The state has proposed a new plan for single-drug executions in California; this would give prison officials the ability to choose among four lethal chemicals. Among these four chemicals, two of them are no longer available from manufacturers, and the other two have never been used to perform executions.
Megan McCracken, an attorney with the Death Penalty Clinic at UC Berkeley Law School, says that the proposal by the Department of Corrections and Rehabilitation“is not based on sound research and amounts to experimentation. Lawyers from the clinic and the American Civil Liberties Union say that the department has failed to respond to key questions as to where the drugs would be coming from or how they would be tested. The department says that the drugs would be produced by its own pharmacies if necessary. The Criminal Justice Legal Foundation filed a lawsuit on behalf of families of murder victims and the state settled that suit in June by agreeing to switch from three-drug executions to a lethal dose of a single sedative, the method used by many states.
The change to a single drug plan is an attempt to satisfy the concerns raised by a federal judge who stopped executions at San Quentin State Prison in 2006 after finding flaws in injection methods and staff training, which raised an unacceptable risk of a botched and agonizing execution.
The public has submitted thousands of written comments on the new proposal. There was a public hearing that was just held in Sacramento. After a month of written comments, prison officials will have until November to respond to the public and submit a final proposal to a state legal office for review.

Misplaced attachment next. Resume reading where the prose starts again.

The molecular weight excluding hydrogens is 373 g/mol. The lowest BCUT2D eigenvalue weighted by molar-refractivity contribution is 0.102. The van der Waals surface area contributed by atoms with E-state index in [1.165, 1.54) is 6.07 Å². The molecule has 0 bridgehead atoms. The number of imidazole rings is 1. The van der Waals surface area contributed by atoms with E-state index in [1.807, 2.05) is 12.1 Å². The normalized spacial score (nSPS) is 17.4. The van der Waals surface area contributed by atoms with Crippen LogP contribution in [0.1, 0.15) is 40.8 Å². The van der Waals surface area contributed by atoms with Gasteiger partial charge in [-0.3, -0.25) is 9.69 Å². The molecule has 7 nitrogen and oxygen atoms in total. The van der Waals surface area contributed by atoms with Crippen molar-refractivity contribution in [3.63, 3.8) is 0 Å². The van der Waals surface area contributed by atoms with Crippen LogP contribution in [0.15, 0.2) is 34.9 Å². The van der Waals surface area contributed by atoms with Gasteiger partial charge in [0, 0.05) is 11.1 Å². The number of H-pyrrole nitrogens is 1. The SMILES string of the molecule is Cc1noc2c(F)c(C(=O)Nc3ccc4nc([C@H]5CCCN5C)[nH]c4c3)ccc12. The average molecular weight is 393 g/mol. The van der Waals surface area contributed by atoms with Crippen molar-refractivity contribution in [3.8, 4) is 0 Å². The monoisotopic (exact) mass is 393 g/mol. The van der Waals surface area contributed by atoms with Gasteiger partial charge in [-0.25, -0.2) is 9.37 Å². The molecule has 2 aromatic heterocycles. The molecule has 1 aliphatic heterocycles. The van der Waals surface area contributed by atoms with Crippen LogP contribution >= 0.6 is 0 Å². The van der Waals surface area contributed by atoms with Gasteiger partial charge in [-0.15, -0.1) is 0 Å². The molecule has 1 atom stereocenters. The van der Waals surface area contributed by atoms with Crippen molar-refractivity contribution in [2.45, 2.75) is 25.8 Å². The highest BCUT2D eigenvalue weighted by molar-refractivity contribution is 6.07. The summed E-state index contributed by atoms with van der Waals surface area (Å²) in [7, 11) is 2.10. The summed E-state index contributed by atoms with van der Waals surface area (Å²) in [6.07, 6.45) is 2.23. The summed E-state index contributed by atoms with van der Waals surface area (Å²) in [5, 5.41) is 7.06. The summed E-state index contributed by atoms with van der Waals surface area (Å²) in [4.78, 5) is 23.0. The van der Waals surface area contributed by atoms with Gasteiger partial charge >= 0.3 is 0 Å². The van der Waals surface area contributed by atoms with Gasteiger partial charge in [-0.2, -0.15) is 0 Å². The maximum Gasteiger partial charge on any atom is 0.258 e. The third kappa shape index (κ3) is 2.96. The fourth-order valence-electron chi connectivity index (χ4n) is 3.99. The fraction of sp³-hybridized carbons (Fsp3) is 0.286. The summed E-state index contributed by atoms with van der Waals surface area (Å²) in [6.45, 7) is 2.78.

Depending on how the November elections turn out, the plan's future may be determined at the ballot box before it has a chance to take effect. There is an initiative being circulated for the November election that would repeal the death penalty and replace it with life imprisonment without parole. In the meantime, execution drugs are scarce throughout the nation, and opponents of the California proposal are questioning the availability and reliability of the four proposed lethal sedatives.
It has not been disclosed how state prison officials will choose a pharmacy, what guidelines the pharmacy will use, and what testing will be done.
There is no place for state sponsored executions in a humane and civilized society. Death penalty opponents are optimistic that the ballot initiative banning the death penalty will be successful n November.
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